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AARP's Fraud-Fighting Army

Our programs are leading the charge against scammers, thieves and cheats

Doug Shadel and his Fraud Watch Network team

John Keatley (photographer) and Jesse Lenz (illustrator) wardrobe styling and grooming by Cara Aeschliman

AARP Washington state director Doug Shadel (center) and his fellow AARP colleagues help combat fraud. (From L to R): Phil Jordan, Karla Pak, Jason Erskine, Bruce Carlson, Leeta Scott, Cathy MacCaul.

Memo to con artists everywhere: Don't mess with these folks. That's Doug Shadel, below, front and center, point man for a crew of fraud-fighting experts from the association's Washington-state office. Shadel and his team — along with AARP Foundation and key colleagues around the country — are the driving forces behind AARP's Fraud Watch Network, a crime-fighting army that by the end of last year had signed up almost 500,000 Americans to fight back against scammers, cheats and criminals.

Petition online dating sites to help stop scammers. Here’s how.

Fraud never sleeps. It's global, organized, tech-savvy and relentless. Whether online, by phone, through a dating website, or in "You May Have Won a Free Prize" offers in your mailbox, criminals will find you. Every year more than 16 million of us have our identities stolen by rip-off artists, who make off with an estimated $24.7 billion. The FBI says romance scams alone swindled the unwary out of more than $82 million in the last six months of 2014. And of the 1.5 million fraud complaints logged by the Federal Trade Commission last year, nearly half came from people 50 or older.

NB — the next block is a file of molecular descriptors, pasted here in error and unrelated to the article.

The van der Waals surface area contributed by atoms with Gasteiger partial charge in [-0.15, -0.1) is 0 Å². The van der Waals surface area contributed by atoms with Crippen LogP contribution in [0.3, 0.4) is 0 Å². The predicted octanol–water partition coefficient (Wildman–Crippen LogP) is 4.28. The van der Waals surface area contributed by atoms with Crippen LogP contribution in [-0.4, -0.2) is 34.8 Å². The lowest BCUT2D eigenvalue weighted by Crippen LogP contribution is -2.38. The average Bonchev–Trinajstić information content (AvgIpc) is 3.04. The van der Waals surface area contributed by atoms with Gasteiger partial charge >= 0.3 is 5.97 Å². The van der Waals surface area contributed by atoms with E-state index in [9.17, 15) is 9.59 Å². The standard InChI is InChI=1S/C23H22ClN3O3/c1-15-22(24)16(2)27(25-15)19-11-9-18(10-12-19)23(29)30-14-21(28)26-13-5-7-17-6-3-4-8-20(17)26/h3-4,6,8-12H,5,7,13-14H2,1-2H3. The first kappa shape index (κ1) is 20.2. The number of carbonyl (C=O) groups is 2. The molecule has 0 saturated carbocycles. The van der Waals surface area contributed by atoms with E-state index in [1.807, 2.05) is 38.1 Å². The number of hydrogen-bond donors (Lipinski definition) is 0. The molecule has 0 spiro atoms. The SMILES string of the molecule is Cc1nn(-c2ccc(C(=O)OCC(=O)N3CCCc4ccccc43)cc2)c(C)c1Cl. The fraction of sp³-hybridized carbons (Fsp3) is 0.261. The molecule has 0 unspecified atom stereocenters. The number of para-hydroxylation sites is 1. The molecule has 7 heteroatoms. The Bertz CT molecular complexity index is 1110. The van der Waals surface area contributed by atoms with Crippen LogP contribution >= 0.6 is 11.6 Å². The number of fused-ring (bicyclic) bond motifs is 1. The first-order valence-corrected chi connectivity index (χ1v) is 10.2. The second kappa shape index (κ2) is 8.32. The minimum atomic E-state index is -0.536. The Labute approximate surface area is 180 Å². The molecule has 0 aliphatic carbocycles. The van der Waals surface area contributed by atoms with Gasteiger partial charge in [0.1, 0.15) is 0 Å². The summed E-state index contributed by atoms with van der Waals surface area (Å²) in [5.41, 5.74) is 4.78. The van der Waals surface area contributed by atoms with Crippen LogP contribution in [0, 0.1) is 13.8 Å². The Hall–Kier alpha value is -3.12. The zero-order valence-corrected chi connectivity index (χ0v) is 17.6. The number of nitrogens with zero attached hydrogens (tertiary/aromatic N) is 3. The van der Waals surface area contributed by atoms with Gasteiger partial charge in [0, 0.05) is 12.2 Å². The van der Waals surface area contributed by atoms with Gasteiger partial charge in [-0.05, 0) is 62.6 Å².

Shadel — author of the 2012 book Outsmarting the Scam Artists — began his fraud-fighting career 35 years ago, after, as an investigator in the Washington state attorney general's office, he interviewed an octogenarian victim. "Doris was 83 years old and had lost over $100,000 to a series of free-prize and sweepstakes scams," says Shadel. "It lit a fire in me that burns to this day. How could anyone exploit such sweet, vulnerable elders and still sleep at night?"

In this issue, we bring you the latest of Shadel's fraud-team investigations, which details the sad story of a smart and sophisticated 50-something widow who was conned out of more than $300,000 by an online-dating scammer. "It's a tragic tale, but one that makes the point that anyone, no matter what age or success level, can fall prey, given the right set of circumstances and the right con man," says Shadel.

See also: Consumer Protection: Avoiding credit scams, fraud, and identity theft

And finally, a tip of our hat to an army of a different kind: AARP consumer-protection watchdog Ron Burley. In his eight years with us, Burley has resolved 26,871 cases and recouped nearly $5 million for our members.

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